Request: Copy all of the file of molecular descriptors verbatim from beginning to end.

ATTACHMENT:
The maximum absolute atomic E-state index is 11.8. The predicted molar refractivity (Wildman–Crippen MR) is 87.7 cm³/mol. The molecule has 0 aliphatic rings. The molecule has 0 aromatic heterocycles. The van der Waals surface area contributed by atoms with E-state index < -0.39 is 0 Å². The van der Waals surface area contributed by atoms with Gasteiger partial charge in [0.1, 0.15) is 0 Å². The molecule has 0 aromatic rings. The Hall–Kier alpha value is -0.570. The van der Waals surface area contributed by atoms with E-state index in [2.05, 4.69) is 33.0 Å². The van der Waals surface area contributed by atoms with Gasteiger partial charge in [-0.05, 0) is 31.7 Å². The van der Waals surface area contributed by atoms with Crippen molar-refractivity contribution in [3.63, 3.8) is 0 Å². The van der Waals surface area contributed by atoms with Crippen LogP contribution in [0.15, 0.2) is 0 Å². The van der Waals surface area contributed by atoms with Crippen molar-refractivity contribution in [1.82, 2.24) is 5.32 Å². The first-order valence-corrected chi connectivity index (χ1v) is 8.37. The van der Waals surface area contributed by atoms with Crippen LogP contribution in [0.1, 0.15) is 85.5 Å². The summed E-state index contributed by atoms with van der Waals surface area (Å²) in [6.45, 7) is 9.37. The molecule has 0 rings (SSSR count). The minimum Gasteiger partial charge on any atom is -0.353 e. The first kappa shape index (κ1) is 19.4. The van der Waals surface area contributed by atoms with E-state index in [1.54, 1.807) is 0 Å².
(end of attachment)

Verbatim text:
The maximum absolute atomic E-state index is 11.8. The predicted molar refractivity (Wildman–Crippen MR) is 87.7 cm³/mol. The molecule has 0 aliphatic rings. The molecule has 0 aromatic heterocycles. The van der Waals surface area contributed by atoms with E-state index < -0.39 is 0 Å². The van der Waals surface area contributed by atoms with Gasteiger partial charge in [0.1, 0.15) is 0 Å². The molecule has 0 aromatic rings. The Hall–Kier alpha value is -0.570. The van der Waals surface area contributed by atoms with E-state index in [2.05, 4.69) is 33.0 Å². The van der Waals surface area contributed by atoms with Gasteiger partial charge in [-0.05, 0) is 31.7 Å². The van der Waals surface area contributed by atoms with Crippen molar-refractivity contribution in [3.63, 3.8) is 0 Å². The van der Waals surface area contributed by atoms with Crippen LogP contribution in [0.15, 0.2) is 0 Å². The van der Waals surface area contributed by atoms with Crippen molar-refractivity contribution in [1.82, 2.24) is 5.32 Å². The first-order valence-corrected chi connectivity index (χ1v) is 8.37. The van der Waals surface area contributed by atoms with Crippen LogP contribution in [0.1, 0.15) is 85.5 Å². The summed E-state index contributed by atoms with van der Waals surface area (Å²) in [6.45, 7) is 9.37. The molecule has 0 rings (SSSR count). The minimum Gasteiger partial charge on any atom is -0.353 e. The first kappa shape index (κ1) is 19.4. The van der Waals surface area contributed by atoms with E-state index in [1.54, 1.807) is 0 Å².